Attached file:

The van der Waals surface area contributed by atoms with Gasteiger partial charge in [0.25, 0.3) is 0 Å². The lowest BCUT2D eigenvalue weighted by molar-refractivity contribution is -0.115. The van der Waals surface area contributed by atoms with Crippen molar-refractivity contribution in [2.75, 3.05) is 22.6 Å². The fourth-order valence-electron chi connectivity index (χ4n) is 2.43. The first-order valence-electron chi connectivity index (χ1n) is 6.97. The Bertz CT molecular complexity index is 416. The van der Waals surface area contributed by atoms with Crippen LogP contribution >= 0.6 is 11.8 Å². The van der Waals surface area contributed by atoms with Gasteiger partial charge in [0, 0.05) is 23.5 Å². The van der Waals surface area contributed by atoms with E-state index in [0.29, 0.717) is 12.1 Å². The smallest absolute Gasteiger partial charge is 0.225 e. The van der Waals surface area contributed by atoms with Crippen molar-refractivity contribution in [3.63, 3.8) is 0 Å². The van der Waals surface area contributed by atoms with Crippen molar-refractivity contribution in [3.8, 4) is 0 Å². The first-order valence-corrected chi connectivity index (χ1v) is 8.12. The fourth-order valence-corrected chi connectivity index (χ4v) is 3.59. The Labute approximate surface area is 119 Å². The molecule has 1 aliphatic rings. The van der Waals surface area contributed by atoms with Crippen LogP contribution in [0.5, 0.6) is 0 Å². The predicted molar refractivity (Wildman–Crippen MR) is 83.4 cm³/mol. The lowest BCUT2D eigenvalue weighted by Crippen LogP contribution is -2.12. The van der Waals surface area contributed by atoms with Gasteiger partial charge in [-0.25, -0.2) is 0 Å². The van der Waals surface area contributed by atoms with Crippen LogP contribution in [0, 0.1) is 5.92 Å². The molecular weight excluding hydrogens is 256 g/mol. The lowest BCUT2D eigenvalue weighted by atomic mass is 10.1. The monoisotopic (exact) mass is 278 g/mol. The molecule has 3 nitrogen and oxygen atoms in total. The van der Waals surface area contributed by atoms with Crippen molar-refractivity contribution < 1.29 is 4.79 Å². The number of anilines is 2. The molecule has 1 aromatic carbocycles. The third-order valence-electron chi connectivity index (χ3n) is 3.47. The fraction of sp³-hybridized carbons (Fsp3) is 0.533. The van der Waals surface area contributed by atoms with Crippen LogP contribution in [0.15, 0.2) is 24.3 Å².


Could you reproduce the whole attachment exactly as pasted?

The van der Waals surface area contributed by atoms with Gasteiger partial charge in [0.25, 0.3) is 0 Å². The lowest BCUT2D eigenvalue weighted by molar-refractivity contribution is -0.115. The van der Waals surface area contributed by atoms with Crippen molar-refractivity contribution in [2.75, 3.05) is 22.6 Å². The fourth-order valence-electron chi connectivity index (χ4n) is 2.43. The first-order valence-electron chi connectivity index (χ1n) is 6.97. The Bertz CT molecular complexity index is 416. The van der Waals surface area contributed by atoms with Crippen LogP contribution >= 0.6 is 11.8 Å². The van der Waals surface area contributed by atoms with Gasteiger partial charge in [0, 0.05) is 23.5 Å². The van der Waals surface area contributed by atoms with E-state index in [0.29, 0.717) is 12.1 Å². The smallest absolute Gasteiger partial charge is 0.225 e. The van der Waals surface area contributed by atoms with Crippen molar-refractivity contribution in [3.63, 3.8) is 0 Å². The van der Waals surface area contributed by atoms with Crippen molar-refractivity contribution in [3.8, 4) is 0 Å². The first-order valence-corrected chi connectivity index (χ1v) is 8.12. The fourth-order valence-corrected chi connectivity index (χ4v) is 3.59. The Labute approximate surface area is 119 Å². The molecule has 1 aliphatic rings. The van der Waals surface area contributed by atoms with Crippen LogP contribution in [0.5, 0.6) is 0 Å². The predicted molar refractivity (Wildman–Crippen MR) is 83.4 cm³/mol. The lowest BCUT2D eigenvalue weighted by Crippen LogP contribution is -2.12. The van der Waals surface area contributed by atoms with Gasteiger partial charge in [-0.25, -0.2) is 0 Å². The van der Waals surface area contributed by atoms with Crippen LogP contribution in [0, 0.1) is 5.92 Å². The molecular weight excluding hydrogens is 256 g/mol. The lowest BCUT2D eigenvalue weighted by atomic mass is 10.1. The monoisotopic (exact) mass is 278 g/mol. The molecule has 3 nitrogen and oxygen atoms in total. The van der Waals surface area contributed by atoms with Crippen molar-refractivity contribution < 1.29 is 4.79 Å². The number of anilines is 2. The molecule has 1 aromatic carbocycles. The third-order valence-electron chi connectivity index (χ3n) is 3.47. The fraction of sp³-hybridized carbons (Fsp3) is 0.533. The van der Waals surface area contributed by atoms with Crippen LogP contribution in [0.15, 0.2) is 24.3 Å².